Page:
I provided an answer to a similar question here that limitedly deals with the role of biological prediction errors.
Here's an excerpt of that answer:
...to answer this properly, we must first make it clear that there are potentially dozens, hundreds, or an arbitrarily high number of other "prediction error types" in use by the brain. Here are just a few major ways, hypothetically:
- Lots of different neurotransmitters (e.g. dopamine)
- The opening/closing of various ion channel species that regulate the membrane potential
- Synaptic vescicles/receptors
- Neuronal firing rates (as in bursting, a rapid succession of action potentials)
- Temporal coding (relative firing times to the firing of other neurons)
- And I can think of 10 other more-subtle and harder to explain possibilities, but that are just as important, off the top of my head
Keep in mind that each neuron also seems to have its own differentiated mechanisms for, both, interpreting and signaling prediction error. This complicates things further. For instance, one neurotransmitter may communicate prediction error to one particular neuron, but has no effect (or a different effect) on a different neuron. It may even be that neurotransmitter X must be present while temporal code Y happens for the event to be interpreted as a prediction error.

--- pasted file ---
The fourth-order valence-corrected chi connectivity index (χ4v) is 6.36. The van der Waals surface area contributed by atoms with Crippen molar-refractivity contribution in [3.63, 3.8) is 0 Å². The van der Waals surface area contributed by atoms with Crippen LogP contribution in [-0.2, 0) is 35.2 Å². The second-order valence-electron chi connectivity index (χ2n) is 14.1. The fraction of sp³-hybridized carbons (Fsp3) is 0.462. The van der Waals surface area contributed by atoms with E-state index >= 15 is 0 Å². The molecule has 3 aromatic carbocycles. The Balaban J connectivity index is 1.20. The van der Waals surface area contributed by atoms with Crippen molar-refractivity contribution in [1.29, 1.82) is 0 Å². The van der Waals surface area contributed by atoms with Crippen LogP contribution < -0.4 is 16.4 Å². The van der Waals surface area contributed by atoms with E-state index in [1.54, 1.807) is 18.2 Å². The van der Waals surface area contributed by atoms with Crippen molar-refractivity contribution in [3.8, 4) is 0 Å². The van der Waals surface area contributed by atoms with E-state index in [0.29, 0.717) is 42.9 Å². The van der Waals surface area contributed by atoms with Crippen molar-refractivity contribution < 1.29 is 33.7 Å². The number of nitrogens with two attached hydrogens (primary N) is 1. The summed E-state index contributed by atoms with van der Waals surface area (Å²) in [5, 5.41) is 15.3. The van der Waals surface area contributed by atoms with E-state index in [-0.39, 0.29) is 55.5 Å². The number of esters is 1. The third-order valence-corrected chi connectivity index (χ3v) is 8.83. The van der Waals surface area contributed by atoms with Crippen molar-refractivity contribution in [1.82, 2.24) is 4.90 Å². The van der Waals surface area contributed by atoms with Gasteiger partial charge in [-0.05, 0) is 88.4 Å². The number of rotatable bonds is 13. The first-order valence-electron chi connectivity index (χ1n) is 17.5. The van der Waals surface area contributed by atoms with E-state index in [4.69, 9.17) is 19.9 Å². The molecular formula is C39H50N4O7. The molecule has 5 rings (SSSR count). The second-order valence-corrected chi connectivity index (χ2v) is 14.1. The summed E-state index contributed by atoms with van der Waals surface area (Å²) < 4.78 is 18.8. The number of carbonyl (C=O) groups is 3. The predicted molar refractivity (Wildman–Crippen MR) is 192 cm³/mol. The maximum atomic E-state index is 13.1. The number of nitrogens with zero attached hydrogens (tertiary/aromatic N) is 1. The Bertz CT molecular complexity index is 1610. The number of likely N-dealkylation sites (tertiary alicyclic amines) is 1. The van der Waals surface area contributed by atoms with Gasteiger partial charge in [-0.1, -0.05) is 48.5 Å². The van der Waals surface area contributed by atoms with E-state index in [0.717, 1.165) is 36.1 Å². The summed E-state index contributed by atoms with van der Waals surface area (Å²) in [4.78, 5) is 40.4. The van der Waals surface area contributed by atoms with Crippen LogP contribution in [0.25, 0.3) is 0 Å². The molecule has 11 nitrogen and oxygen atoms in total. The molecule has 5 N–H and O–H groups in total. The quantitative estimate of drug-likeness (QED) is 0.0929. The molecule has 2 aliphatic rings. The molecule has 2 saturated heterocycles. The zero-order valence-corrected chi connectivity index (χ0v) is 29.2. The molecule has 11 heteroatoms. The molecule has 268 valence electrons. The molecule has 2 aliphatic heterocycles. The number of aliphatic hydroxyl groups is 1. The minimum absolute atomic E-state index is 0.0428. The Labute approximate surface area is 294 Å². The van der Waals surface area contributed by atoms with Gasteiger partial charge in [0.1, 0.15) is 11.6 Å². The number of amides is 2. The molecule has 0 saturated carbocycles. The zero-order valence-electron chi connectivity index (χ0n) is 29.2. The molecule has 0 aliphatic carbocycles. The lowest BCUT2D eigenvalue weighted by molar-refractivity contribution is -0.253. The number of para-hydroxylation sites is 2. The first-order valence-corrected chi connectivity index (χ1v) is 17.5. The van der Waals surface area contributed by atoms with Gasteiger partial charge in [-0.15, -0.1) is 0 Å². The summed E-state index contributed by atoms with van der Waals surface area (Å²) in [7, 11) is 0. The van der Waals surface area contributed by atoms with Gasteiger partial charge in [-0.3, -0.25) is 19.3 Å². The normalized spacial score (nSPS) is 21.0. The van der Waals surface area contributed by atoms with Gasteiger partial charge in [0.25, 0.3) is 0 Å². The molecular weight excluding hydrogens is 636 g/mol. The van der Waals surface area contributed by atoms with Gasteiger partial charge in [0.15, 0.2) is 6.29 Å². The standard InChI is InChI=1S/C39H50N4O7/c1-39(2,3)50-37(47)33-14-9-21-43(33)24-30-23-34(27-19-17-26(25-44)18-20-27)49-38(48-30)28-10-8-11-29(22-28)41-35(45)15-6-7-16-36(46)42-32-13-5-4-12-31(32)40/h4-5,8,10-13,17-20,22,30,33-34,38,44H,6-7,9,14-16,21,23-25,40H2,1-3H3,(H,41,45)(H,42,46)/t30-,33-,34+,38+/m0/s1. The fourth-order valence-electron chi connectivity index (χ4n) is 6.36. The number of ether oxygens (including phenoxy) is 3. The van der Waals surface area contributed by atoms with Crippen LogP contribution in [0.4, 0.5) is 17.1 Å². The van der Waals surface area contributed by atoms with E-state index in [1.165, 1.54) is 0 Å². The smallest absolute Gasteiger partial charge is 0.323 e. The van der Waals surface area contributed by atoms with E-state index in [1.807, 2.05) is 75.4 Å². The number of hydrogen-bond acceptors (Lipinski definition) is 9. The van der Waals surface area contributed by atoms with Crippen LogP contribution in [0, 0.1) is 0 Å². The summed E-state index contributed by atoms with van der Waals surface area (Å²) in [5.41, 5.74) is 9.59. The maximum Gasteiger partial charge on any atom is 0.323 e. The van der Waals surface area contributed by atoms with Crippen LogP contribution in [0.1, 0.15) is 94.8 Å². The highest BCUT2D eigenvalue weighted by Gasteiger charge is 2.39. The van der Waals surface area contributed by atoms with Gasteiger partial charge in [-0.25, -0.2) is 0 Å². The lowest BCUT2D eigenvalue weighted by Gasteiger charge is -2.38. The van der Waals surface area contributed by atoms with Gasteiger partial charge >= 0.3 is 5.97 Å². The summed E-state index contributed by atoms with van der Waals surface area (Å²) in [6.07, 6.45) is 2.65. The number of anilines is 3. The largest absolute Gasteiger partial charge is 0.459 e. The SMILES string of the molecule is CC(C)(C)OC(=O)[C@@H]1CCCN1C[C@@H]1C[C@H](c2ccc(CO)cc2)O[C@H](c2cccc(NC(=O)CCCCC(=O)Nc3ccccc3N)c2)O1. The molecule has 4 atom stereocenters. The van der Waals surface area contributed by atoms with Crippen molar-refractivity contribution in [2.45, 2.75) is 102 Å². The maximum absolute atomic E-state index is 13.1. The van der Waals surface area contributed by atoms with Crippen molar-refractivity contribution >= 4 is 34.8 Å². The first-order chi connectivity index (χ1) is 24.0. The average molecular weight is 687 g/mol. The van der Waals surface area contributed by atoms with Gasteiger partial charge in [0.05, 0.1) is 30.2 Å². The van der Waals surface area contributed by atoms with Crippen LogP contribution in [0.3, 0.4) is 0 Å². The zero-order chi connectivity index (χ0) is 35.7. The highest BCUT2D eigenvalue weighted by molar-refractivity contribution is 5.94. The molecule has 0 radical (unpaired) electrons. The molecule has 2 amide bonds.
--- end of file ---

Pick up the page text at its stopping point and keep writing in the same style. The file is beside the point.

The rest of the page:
The study of biological mechanisms for prediction error is a very complicated thing that has no simple interpretation, as opposed to what you find in artificial approaches (presumably, like your PredNet example). While we have not yet uncovered how the brain computes or uses these mechanisms to encode and communicate prediction errors across neurons, what is obvious is that the brain has to be doing some kind of prediction error coding. However, if we try to oversimplify what the brain is doing, we are likely to not have a very intelligent model. The fragility of predictions, susceptibility to error from data complications, and limited nature of current artificial intelligence implementations lends to the idea that there is a lack of good ideas about how to implement and fully utilize prediction error.
The work I do is of a theoretical nature so your question is right up my alley. I have some unique ideas on how various biological prediction errors may work, but it requires a lot of background to understand. Unfortunately, I also have not published my ideas so they are definitely not peer reviewed. That makes me somewhat reluctant to mention my personal ideas as an answer.
It's possible that a kind of prediction error is used in all the listed mechanisms to fine tune the respective properties. Each mechanism likely has a unique role that is central to intelligence- from not only prediction errors encountered in the environment, but even to intrinsic behaviors and being able to predict the outcome of its own actions.